Today Samsung launched two new UltraHD monitors with support for AMD's Freesync technology. AMD actually announced these monitors at their Future of Compute event last year, but there wasn't much information about them beyond the fact that they would be UHD panels and ship with Freesync support. As you may know, Freesync is AMD's alternative to NVIDIA's G-Sync technology to enable variable refresh rates on displays. We've talked about how this works and the implications it has, but the most significant benefit is that it can reduce stuttering and tearing when a game's frame rate isn't synchronized with the native maximum refresh rate of the display.

As far as these two displays go, they're two different sizes of UHD panels. However, while the 23.6" model is a PLS panel, the 28" model is a TN panel like the existing U28D590D which does not have Freesync. I've organized the most relevant specifications of both new displays below.

  U24E590D U28E590D
Panel Size 23.6" 28"
Panel Type PLS TN
Resolution 3840 x 2160
Refresh Rate 60Hz
Response Time (GtG) 4ms 1ms
Viewing Angle (H/V) 178° / 178° 170° / 160°
Inputs / Outputs 1 x HDMI 2.0
1 x HDMI 1.4
1 x DisplayPort 1.2
Number of colors 16.7 million 1.07 billion
Color Gamut 100% sRGB
Price $399 $599

Samsung's U28D590D was really the first affordable 60Hz UltraHD monitor, and aside from the addition of Freesync support the U28E590D is essentially unchanged. To me, the U24E590D is the more interesting display. At 23.6" it's a fairly high density UltraHD monitor, and it's a PLS panel which will definitely outperform the 28" display when it comes to viewing angles and color shift. Samsung advertises 16.7 million color support but it's not clear if that's achieved through temporal dithering or if the panel actually has an 8bit color depth for each color channel. At $399 it's also extremely affordable, and undercuts Dell's P2415Q which has been one of the most affordable non-TN 60Hz UltraHD dsplays up until this point.

The 28" U28E590D is available now for $599, and the smaller 23.6" U24E590D will be available for $399 on July 26th.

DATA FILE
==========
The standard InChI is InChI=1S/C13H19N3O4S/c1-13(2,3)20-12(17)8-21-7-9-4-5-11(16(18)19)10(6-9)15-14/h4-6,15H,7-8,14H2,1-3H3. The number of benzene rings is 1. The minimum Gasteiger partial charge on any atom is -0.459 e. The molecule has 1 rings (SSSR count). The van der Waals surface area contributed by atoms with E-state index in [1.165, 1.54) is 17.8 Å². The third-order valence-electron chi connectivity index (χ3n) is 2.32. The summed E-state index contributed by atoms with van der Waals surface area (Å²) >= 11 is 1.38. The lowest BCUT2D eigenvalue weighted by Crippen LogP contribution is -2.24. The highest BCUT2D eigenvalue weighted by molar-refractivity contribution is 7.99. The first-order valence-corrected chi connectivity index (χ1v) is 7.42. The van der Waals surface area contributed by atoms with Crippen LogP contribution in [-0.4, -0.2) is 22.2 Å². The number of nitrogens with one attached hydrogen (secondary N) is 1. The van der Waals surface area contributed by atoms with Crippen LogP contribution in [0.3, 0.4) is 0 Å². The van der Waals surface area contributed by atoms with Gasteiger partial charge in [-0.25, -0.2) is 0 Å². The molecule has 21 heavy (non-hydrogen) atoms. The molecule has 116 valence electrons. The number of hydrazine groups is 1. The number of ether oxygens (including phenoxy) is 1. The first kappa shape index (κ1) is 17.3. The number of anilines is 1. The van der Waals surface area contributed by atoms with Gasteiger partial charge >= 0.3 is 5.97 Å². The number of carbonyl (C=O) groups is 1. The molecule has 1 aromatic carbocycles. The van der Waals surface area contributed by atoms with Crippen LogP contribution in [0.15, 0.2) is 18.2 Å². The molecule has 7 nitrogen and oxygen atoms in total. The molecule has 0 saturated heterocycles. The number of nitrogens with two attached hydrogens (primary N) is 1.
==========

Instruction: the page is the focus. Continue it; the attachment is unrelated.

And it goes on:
Source: Samsung via TechPowerUp

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  • fokka - Monday, June 22, 2015 - link

    so what is the refresh rate range? and why are we talking about the 16M colors of the PLS model, but not the 1B colors of the TN model? Reply
  • Frenetic Pony - Monday, June 22, 2015 - link

    The real question is, why's there a 10bit panel (1 billion colors) that only covers SRGB color gamut? That's not really useful. Reply
  • eanazag - Monday, June 22, 2015 - link

    Are these Ganesh approved 4K future proof monitor designs? I'm thinking that the PLS may not be because of the lesser color support. Reply
  • Brandon Chester - Monday, June 22, 2015 - link

    They're limited to sRGB so no. Reply
  • Cellar Door - Tuesday, June 23, 2015 - link

    Yes dude, what is the point releasing a short announcement like this but advertising.

    You need to address key topics of a a freesync panel like the refresh range - because otherwise @RyanSmithAT looks like he hired the wrong person.
    Reply
  • TristanSDX - Monday, June 22, 2015 - link

    24 inch is also available now. Waiting for review, to determine if blur still exist. Reply
  • Sanidin - Monday, June 22, 2015 - link

    I wish you would call it VESA adaptive sync and not AMD freesync, to call out nvidia for not supporting this. Reply
  • testbug00 - Monday, June 22, 2015 - link

    when someone shows a part that isn't an AMD "freesync" supported part connecting to it via A-sync they should. Until that point, it is essentially an exclusive technology.

    I expect Intel to move on that fast :)
    Reply
  • jjj - Monday, June 22, 2015 - link

    "At $399 it's also extremely affordable"

    You guys at AT are getting payed way too much (or getting old) and don't value money at all.It's scary how far it got.
    In the US you can find 24 inch 1080p IPS as low as 100$, almost all 24 inchers are bellow 200$. At the same time 4k panel costs are just slightly higher than 1080p panel costs and the only nice thing about a 400$ 24 inch monitor are Samsung's margins.
    The Seiki 39 inch 4k TV or a 28 inch 4k Dell (poor one) reached 300$ at times and a few days ago in China there was a deal for a 40 inch 4k Philips smart TV at 208$.
    This thing is not in any way form or shape affordable, it's a product with a high premium, aimed at buyers that are willing to pay such premiums for w/e reason.
    Reply
  • feeblegoat - Monday, June 22, 2015 - link

    *extremely affordable compared to other 4k monitors. If you are looking for a high DPI display, usually that means $500+.

    So no, this is still not for the budget gamer.
    Reply

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